MaineHealth will no longer require employees infected with COVID-19 to get retested before returning from a five-day isolation, the health system said Thursday.
The Portland-based system, which operates primarily in southern and western Maine, is making the change due to a lack of supply of antigen tests. The tests are also not a reliable measure of infectiousness, MaineHealth spokesperson John Porter said.
“The reality is that the antigen test has not proven reliable in determining infectivity,” said Doug Sawyer, MaineHealth’s interim chief medical officer. “That’s why testing is not required by the U.S. [Centers for Disease Control and Prevention].”
The change reflects the continued struggles faced by Maine hospitals as they attempt to contain the worst health crisis seen by the state in a century. As hospitalizations in Maine remain at near-record levels amid the omicron surge, MaineHealth has brought several of its facilities under contingency staffing.
That level, as specified in U.S. CDC guidelines released last month, allows staff members with COVID-19 to return after five days if their symptoms are not severe and are improving.
After five days of symptoms, MaineHealth employees will be able to return to work if they have been fever-free for 24 hours without the use of fever-reducing medications per the CDC guidelines, Porter said.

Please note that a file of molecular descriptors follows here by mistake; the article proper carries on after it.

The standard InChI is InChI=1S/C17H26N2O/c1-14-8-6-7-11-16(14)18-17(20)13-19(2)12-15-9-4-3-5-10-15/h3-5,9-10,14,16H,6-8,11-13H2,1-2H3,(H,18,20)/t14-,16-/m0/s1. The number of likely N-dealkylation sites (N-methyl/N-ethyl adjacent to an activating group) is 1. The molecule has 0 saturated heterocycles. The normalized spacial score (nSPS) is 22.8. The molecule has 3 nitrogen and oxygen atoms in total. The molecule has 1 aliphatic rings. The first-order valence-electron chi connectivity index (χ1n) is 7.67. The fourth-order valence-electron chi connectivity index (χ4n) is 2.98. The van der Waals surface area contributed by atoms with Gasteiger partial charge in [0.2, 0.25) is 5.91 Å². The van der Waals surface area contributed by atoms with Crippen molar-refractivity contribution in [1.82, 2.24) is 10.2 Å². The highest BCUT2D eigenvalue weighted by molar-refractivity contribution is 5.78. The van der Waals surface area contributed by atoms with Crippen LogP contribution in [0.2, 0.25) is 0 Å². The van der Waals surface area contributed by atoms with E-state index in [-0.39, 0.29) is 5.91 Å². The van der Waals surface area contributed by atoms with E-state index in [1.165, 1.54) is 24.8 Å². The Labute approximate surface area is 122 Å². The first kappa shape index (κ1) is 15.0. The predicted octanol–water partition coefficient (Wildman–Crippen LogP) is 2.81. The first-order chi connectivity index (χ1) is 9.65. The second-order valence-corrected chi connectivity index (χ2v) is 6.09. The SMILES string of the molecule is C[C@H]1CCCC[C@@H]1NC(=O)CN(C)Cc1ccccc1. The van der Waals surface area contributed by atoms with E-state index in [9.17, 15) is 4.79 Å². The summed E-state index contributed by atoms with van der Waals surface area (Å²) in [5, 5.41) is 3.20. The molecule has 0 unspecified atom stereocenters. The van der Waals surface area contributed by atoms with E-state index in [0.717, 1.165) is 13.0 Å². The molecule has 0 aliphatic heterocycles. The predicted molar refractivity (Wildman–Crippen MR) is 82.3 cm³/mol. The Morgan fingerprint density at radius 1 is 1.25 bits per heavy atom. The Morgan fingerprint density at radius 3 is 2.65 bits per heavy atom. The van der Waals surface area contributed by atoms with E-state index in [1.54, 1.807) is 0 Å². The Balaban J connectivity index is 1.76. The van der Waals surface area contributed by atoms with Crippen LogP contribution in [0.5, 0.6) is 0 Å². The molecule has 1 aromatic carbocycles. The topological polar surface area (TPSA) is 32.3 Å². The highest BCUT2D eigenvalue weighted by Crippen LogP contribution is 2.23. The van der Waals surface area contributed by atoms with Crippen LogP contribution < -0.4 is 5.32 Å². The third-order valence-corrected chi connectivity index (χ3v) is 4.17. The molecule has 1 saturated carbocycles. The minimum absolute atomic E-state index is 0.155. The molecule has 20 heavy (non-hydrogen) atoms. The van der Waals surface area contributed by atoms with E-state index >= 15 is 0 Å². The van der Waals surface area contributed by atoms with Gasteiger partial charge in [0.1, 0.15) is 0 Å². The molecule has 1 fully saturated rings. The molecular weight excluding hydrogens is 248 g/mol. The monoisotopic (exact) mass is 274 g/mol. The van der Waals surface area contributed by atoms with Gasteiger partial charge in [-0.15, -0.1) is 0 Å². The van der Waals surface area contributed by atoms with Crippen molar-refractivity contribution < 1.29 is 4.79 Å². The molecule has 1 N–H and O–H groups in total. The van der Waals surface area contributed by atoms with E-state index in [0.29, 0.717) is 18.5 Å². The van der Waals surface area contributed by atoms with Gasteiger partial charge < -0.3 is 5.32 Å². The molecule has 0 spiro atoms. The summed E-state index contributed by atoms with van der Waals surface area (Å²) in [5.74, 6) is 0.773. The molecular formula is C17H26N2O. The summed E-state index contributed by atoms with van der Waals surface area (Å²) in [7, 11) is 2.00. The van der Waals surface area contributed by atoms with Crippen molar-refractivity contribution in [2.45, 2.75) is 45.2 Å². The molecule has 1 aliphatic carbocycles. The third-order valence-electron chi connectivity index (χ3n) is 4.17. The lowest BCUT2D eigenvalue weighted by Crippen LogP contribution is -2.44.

A negative COVID-19 test is not required under those rules. However, MaineHealth had instituted one as an extra precaution.
Contingency staffing is a step below crisis staffing, which allows employees with COVID-19 to return without isolating. However, Thursday’s announcement is not part of a larger shift toward that level of staffing, Porter said.
“This is not a precursor to crisis staffing,” Porter said. “Among Maine hospitals, no MaineHealth organization is in crisis mode, though ‘contingency’ is common across our system.”
Many hospitals across Maine have gone into contingency staffing in recent weeks, including Northern Light Eastern Maine Medical Center in Bangor, due to staffing shortages from COVID-19 infections and quarantines as well as the increased workload from treating COVID-19 patients.